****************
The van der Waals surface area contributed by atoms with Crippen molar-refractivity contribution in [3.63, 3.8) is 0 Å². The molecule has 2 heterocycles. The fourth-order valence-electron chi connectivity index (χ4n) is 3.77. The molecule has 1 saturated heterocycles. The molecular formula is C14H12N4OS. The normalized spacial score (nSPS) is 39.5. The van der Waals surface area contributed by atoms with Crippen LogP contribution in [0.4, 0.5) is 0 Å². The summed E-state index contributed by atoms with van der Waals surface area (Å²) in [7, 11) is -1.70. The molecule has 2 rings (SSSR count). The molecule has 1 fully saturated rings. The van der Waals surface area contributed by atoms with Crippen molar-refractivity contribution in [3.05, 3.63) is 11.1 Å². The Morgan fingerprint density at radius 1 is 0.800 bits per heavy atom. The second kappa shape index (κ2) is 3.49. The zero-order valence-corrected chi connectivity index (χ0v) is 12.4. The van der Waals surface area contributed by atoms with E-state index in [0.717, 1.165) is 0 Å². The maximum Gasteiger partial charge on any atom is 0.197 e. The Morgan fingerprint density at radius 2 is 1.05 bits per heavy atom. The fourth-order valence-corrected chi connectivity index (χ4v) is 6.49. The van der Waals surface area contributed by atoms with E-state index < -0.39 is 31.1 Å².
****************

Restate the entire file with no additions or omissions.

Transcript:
The van der Waals surface area contributed by atoms with Crippen molar-refractivity contribution in [3.63, 3.8) is 0 Å². The molecule has 2 heterocycles. The fourth-order valence-electron chi connectivity index (χ4n) is 3.77. The molecule has 1 saturated heterocycles. The molecular formula is C14H12N4OS. The normalized spacial score (nSPS) is 39.5. The van der Waals surface area contributed by atoms with Crippen LogP contribution in [0.4, 0.5) is 0 Å². The summed E-state index contributed by atoms with van der Waals surface area (Å²) in [7, 11) is -1.70. The molecule has 2 rings (SSSR count). The molecule has 1 fully saturated rings. The van der Waals surface area contributed by atoms with Crippen molar-refractivity contribution in [3.05, 3.63) is 11.1 Å². The Morgan fingerprint density at radius 1 is 0.800 bits per heavy atom. The second kappa shape index (κ2) is 3.49. The zero-order valence-corrected chi connectivity index (χ0v) is 12.4. The van der Waals surface area contributed by atoms with E-state index in [0.717, 1.165) is 0 Å². The maximum Gasteiger partial charge on any atom is 0.197 e. The Morgan fingerprint density at radius 2 is 1.05 bits per heavy atom. The fourth-order valence-corrected chi connectivity index (χ4v) is 6.49. The van der Waals surface area contributed by atoms with E-state index < -0.39 is 31.1 Å².